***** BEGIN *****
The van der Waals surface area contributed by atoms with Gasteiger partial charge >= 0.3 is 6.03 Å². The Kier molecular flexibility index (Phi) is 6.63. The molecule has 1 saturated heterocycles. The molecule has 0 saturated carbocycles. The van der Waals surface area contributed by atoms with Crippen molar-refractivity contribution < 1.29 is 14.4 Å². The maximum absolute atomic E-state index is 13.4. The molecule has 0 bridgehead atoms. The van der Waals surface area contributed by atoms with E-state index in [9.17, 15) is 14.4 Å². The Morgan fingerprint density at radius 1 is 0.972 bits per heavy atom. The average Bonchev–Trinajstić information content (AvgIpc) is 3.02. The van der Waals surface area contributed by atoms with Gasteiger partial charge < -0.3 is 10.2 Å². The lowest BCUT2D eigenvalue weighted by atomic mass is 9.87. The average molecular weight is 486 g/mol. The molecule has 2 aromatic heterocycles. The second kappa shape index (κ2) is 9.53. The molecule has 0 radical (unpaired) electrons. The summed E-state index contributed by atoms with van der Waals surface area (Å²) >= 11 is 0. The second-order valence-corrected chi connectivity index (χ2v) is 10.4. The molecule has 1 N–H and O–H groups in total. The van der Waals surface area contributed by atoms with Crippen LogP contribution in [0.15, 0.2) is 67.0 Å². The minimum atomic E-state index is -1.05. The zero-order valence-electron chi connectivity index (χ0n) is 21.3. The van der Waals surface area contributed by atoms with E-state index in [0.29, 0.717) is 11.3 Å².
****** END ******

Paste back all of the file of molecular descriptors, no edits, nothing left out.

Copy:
The van der Waals surface area contributed by atoms with Gasteiger partial charge >= 0.3 is 6.03 Å². The Kier molecular flexibility index (Phi) is 6.63. The molecule has 1 saturated heterocycles. The molecule has 0 saturated carbocycles. The van der Waals surface area contributed by atoms with Crippen molar-refractivity contribution < 1.29 is 14.4 Å². The maximum absolute atomic E-state index is 13.4. The molecule has 0 bridgehead atoms. The van der Waals surface area contributed by atoms with E-state index in [9.17, 15) is 14.4 Å². The Morgan fingerprint density at radius 1 is 0.972 bits per heavy atom. The average Bonchev–Trinajstić information content (AvgIpc) is 3.02. The van der Waals surface area contributed by atoms with Gasteiger partial charge < -0.3 is 10.2 Å². The lowest BCUT2D eigenvalue weighted by atomic mass is 9.87. The average molecular weight is 486 g/mol. The molecule has 2 aromatic heterocycles. The second kappa shape index (κ2) is 9.53. The molecule has 0 radical (unpaired) electrons. The summed E-state index contributed by atoms with van der Waals surface area (Å²) >= 11 is 0. The second-order valence-corrected chi connectivity index (χ2v) is 10.4. The molecule has 1 N–H and O–H groups in total. The van der Waals surface area contributed by atoms with Crippen LogP contribution in [0.15, 0.2) is 67.0 Å². The minimum atomic E-state index is -1.05. The zero-order valence-electron chi connectivity index (χ0n) is 21.3. The van der Waals surface area contributed by atoms with E-state index in [0.29, 0.717) is 11.3 Å².